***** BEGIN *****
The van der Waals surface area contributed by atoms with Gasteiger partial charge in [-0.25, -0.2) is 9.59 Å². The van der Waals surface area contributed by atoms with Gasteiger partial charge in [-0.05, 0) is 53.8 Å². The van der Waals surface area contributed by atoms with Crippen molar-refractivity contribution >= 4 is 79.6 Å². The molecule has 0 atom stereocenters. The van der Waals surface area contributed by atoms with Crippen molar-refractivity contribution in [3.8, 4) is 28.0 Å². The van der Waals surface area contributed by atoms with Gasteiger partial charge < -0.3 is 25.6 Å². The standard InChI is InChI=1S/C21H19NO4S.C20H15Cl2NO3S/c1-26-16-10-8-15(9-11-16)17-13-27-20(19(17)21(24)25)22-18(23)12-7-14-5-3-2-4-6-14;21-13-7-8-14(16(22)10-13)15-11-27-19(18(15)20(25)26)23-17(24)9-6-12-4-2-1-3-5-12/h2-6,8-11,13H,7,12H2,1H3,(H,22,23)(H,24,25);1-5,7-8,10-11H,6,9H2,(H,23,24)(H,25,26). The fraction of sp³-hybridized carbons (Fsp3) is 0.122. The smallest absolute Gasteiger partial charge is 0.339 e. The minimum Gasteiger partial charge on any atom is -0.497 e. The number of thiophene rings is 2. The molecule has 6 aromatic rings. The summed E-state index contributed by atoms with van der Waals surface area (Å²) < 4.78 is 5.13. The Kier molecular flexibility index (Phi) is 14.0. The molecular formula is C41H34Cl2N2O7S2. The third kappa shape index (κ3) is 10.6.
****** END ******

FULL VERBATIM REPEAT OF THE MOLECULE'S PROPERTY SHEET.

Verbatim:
The van der Waals surface area contributed by atoms with Gasteiger partial charge in [-0.25, -0.2) is 9.59 Å². The van der Waals surface area contributed by atoms with Gasteiger partial charge in [-0.05, 0) is 53.8 Å². The van der Waals surface area contributed by atoms with Crippen molar-refractivity contribution >= 4 is 79.6 Å². The molecule has 0 atom stereocenters. The van der Waals surface area contributed by atoms with Crippen molar-refractivity contribution in [3.8, 4) is 28.0 Å². The van der Waals surface area contributed by atoms with Gasteiger partial charge < -0.3 is 25.6 Å². The standard InChI is InChI=1S/C21H19NO4S.C20H15Cl2NO3S/c1-26-16-10-8-15(9-11-16)17-13-27-20(19(17)21(24)25)22-18(23)12-7-14-5-3-2-4-6-14;21-13-7-8-14(16(22)10-13)15-11-27-19(18(15)20(25)26)23-17(24)9-6-12-4-2-1-3-5-12/h2-6,8-11,13H,7,12H2,1H3,(H,22,23)(H,24,25);1-5,7-8,10-11H,6,9H2,(H,23,24)(H,25,26). The fraction of sp³-hybridized carbons (Fsp3) is 0.122. The smallest absolute Gasteiger partial charge is 0.339 e. The minimum Gasteiger partial charge on any atom is -0.497 e. The number of thiophene rings is 2. The molecule has 6 aromatic rings. The summed E-state index contributed by atoms with van der Waals surface area (Å²) < 4.78 is 5.13. The Kier molecular flexibility index (Phi) is 14.0. The molecular formula is C41H34Cl2N2O7S2. The third kappa shape index (κ3) is 10.6.